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When Food Is A Muse

By Lynn Harding –

Every January since leaving Key West in 2001 my husband and I return to that magical island for the incomparable Key West Literary Seminar (www.kwls.org). Almost three decades ago a group of local writers created this annual event that now draws the very best in literary minds to the American tropics.

The Seminar is a four-day January vacation for book lovers who come from all over the globe to mix in a casual setting with writers, critics, travelers, educators and other passionate readers. A theme is chosen each year and addressed by the invited poets, novelists, journalists, essayists and historians. They share their art, inspiration and passion for the written word through conversations, panel discussions, readings and performances held at the San Carlos Theater in the heart of Old Town Key West on Duval Street. The cost is currently $495 for the seminar, not including lodging or transportation, but the fee does include some evening buffet dinners in idyllic settings, such as the gardens at the Audubon House.

The 2011 topic, The Hungry Muse (January 6-9 or 13-16), explores the role that food plays in literature. Just some of the writers coming to chew on this topic include Gail Greene, Frank Bruni, Ruth Reichl, Adam Gopnik and Calvin Trillin. Naturally, all this talk of food turns a visitor’s thoughts to one of the Southernmost City’s great treasures – unique restaurants!

Morning becomes Key West. Long before the tropical sun climbs high enough to melt the sidewalks, before the breeze hides in the tree tops with the White Crowned Pigeons and the cicadas come to life with their song, the locals are awake. They’ve walked the dogs, swept the porches and now with newspapers in hand they are heading out, before work, for a grande con leche or buchi (no milk, spoonfuls of sugar).

Most of the delightful small hotels and inns in town serve continental breakfast but we still feel “local blood” running in our veins and never miss a quick stop at 5 Brothers Grocery and Sandwich Shop on the corner of Grinnell and Southard streets. where the Cuban coffee is dark and rich and the cheese toast hot and crunchy.

Those with time to tarry stop by Sarabeth’s (www.sarabethskeywest.com) at 530 Simonton Street for a Key West pink shrimp omelet, served with fresh muffins and homemade marmalade. Or they trek to Azur (www.azurkeywest.com), 425 Grinnell Street, for The Morning After, which is a fruited honey yogurt and granola ambrosia. Some of the hungry head up to Croissant de France (www.croissantsdefrance.com), 816 Duval Street, for a cafe au lait, truly authentic Breton galette and superb pastries.

The organizers of the Seminar know that after a wonderful morning of intense literary discussions and readings one needs a leisurely lunch. You need not go far from the San Carlos to find global cuisine. Just around the corner at 509 Southard Street The Café offers vegetarian and vegan dishes from all compass points – fresh and exciting. Turning southwest into Bahama Village, one finds the Blue Heaven Restaurant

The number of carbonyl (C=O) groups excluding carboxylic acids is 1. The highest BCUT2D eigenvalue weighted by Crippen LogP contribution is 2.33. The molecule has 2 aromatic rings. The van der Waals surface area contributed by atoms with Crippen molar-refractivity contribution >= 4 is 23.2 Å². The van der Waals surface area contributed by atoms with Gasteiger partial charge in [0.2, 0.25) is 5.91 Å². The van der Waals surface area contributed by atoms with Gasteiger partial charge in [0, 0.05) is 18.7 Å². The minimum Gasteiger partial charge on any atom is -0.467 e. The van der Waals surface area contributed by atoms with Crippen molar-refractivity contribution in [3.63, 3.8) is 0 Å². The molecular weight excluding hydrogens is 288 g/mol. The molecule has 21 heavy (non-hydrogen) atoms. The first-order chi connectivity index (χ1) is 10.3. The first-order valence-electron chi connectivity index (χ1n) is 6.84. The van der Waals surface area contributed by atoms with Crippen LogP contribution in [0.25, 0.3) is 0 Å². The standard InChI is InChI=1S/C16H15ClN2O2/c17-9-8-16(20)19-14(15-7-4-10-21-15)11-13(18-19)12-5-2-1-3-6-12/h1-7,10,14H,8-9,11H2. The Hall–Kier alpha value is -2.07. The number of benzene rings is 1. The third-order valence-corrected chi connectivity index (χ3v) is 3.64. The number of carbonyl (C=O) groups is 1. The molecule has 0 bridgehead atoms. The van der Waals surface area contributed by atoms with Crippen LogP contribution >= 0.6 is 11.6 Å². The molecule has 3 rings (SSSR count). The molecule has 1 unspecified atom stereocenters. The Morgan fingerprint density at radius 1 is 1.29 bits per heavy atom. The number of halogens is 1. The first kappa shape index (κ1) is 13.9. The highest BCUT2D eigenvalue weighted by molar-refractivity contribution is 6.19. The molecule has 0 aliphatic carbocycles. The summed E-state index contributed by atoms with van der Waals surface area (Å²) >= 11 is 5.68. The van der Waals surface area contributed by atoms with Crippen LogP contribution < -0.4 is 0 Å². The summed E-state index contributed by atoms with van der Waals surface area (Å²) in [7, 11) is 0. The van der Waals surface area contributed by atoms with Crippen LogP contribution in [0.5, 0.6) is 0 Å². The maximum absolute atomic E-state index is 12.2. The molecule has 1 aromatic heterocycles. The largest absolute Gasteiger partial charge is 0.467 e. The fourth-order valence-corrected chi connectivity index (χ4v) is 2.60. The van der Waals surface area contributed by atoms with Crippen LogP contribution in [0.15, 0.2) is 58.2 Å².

(www.blueheavenkw.homestead.com) on Thomas Street, which is famous for its outdoor courtyard ambiance, Floribbean flavors and flock of resident Key West chickens.

Other restaurants within an easy walk are the very French Banana Café (www.banana-cafe-key-west.com) on “Upper” Duval Street. Another five minutes of strolling will get you to Camille’s Restaurant (www.camilleskeywest.com) on Simonton Street, offering Caribbean/Key West cuisine in a bright, rambling, art-filled former bar.

Lynn Kaufelt (a founder and president of the Board of Directors), the Board and Executive Director Miles Frieden entertain Seminar registrants with lavish receptions, truly gorgeous buffets and a champagne dessert gala held at various historic locations throughout old town so one needs little more.

We save an evening for dinner at one of our favorite restaurants meeting friends and catching-up. Step one block off glaring Duval and you stroll down quiet residential streets of Victorian gingerbread houses built in the mid-1880s by Bahamian sea captains and wreckers. The air is soft and scented with jasmine and the deep clove of nicotina. Lights are dim, screenless windows are open to the evening breeze, ceiling fans hum and cats on picket fences tilt their heads begging for a gentle touch.

In a tiny, chic local bistro on Olivia Street, the menu at 7 Fish (www.7fish.com) ranges from the favored meat loaf to yellowtail snapper in Thai curry sauce. Santiago’s Bodega (www.santiagosbodega.com) on Petronia Street in Bahama Village just knocks you out with their selection of hot and cold tapas and stunning salad combinations. Sit outside on the covered porch and watch a different world glide by. For urban sophistication and a menu to match you must try Café Marquesa (www.marquesa.com/cafe) on Fleming Street. The world-class boutique inn, The Marquesa Hotel, is next door.

Although we lived in Key West for over 23 years we still rely on the Web site for the Key West Literary Seminar (www.kwls.org). There you’ll find a carefully selected list of accommodations, the complete program for both sessions of The Hungry Muse and their on-line registration, pod casts and blogs (I often visit Littoral by Arlo Haskell for insights and literary news) and such evocative photographs of the ‘true’ Key West paradise that I catch my breath just looking at them. Enjoy!

One Response to “When Food Is A Muse”

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